~ Relapse is reasonably predictable when examining general precipitants as well as people’s own personal triggers including social situations, HALT, personal emotions and situations that will be danger zones and need to be anticipated
~ Relapses are preventable with the use of self monitoring and abstinence maintenance activities including AA or other self help groups, personal counseling, and active involvement with the recovery community, religious congregation, health club for fitness group, or any lifestyle that is inconsistent with use (remember this for treatment planning)

Relapse continued
~ Relapse prevention is an umbrella term encompassing most skills based treatments that incorporate cognitive behavioral, skills building and coping responses
~ The overall goal of relapse prevention is to help people create more positive habits and positive changes in their lives in order to prevent relapse and sustained recovery
~ Relapse prevention therapy, or RPT is a behavioral self control program which teaches clients to:
~ Understand relapse is a process
~ Identifying cope effectively with high-risk situations
~ Cope with urges and craving
~ Implement the damage control procedures during the lapse
~ Stay engaged in treatment even after relapse
~ Identify when and how to create a more balanced lifestyle

Relapse continued
~ Cognitive techniques provide clients with a way to reframe the habit change process as a learning experience with errors and setbacks expected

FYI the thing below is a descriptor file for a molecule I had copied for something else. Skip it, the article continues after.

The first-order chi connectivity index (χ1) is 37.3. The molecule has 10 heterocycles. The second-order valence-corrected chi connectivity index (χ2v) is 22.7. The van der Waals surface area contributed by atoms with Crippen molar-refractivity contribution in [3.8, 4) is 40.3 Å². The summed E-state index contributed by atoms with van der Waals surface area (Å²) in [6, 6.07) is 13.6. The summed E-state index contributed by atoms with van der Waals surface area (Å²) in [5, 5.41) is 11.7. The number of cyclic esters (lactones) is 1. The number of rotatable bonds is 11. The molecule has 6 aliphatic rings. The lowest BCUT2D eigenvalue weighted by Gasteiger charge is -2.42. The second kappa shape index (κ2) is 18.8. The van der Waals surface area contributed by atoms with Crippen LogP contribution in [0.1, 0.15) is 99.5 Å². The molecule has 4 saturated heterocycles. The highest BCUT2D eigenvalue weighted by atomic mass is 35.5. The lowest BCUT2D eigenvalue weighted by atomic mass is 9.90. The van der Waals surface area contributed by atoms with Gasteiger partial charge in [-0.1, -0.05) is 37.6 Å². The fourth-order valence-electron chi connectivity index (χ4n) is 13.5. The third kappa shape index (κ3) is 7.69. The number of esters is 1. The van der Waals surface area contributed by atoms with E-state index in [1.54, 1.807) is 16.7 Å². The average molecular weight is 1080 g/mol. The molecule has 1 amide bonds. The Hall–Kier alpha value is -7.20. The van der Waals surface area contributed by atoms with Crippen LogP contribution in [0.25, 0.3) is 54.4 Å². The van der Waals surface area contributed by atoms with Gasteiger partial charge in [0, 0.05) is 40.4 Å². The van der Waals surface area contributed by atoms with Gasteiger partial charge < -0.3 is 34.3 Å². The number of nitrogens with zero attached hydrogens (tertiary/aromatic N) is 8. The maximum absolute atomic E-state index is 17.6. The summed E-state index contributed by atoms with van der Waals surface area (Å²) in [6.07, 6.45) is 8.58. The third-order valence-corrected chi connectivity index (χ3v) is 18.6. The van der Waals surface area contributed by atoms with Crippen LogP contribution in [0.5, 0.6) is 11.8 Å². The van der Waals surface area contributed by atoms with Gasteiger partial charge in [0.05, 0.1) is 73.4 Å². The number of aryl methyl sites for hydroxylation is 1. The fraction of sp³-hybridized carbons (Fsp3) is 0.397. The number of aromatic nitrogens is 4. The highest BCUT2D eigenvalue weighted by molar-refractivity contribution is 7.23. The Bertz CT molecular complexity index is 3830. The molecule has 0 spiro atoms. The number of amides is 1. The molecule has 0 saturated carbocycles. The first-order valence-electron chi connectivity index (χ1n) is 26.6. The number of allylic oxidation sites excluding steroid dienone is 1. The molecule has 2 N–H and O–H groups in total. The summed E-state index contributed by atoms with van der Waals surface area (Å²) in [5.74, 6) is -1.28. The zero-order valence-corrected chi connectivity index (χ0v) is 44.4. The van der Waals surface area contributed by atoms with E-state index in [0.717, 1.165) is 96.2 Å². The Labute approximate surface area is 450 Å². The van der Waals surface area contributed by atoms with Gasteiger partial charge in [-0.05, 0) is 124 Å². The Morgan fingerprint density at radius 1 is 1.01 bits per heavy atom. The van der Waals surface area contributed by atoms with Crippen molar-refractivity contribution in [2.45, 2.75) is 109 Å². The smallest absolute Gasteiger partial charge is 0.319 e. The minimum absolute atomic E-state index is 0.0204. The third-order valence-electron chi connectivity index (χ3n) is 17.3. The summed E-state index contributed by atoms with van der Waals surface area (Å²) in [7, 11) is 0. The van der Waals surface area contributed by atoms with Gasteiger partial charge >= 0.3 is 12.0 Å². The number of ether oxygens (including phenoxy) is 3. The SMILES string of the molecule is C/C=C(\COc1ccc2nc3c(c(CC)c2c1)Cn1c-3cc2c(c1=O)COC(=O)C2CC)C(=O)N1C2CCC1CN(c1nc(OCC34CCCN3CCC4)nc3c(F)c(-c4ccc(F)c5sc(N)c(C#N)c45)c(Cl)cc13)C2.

~ Behavioral techniques include the use of lifestyle modifications such as meditation, exercise, and spiritual practices to strengthen a client’s overall coping capacity
~ The CENAPS model of relapse prevention therapy is also based on the belief that total abstinence plus personality and lifestyle changes are essential for full recovery
~ 5 components
~ Assessment
~ Warning sign identification
~ Warning sign management
~ Recovery planning
~ Relapse early intervention training
~ There are many approaches to treatment including cognitive, behavioral, motivational, trauma informed, relapse prevention and family approaches.
~ These approaches can be applied in individual, group or family settings
~ Counselors must constantly remain aware of the impact on culture in choosing treatment settings and interventions
~ Family engagement is crucial in the recovery process
~ Crisis has 5 components and what causes a crisis can be different for each person, but counselors need to be aware of the 7 steps in crisis intervention
~ Most relapse prevention theories address relapse triggers, unpleasant emotions, interpersonal conflict, and social pressure.
~ These triggers account for almost ¾ relapses.
~ Antecedents to relapse can be found within an individual such as a person’s mood or coping style, or may be triggered by interpersonal events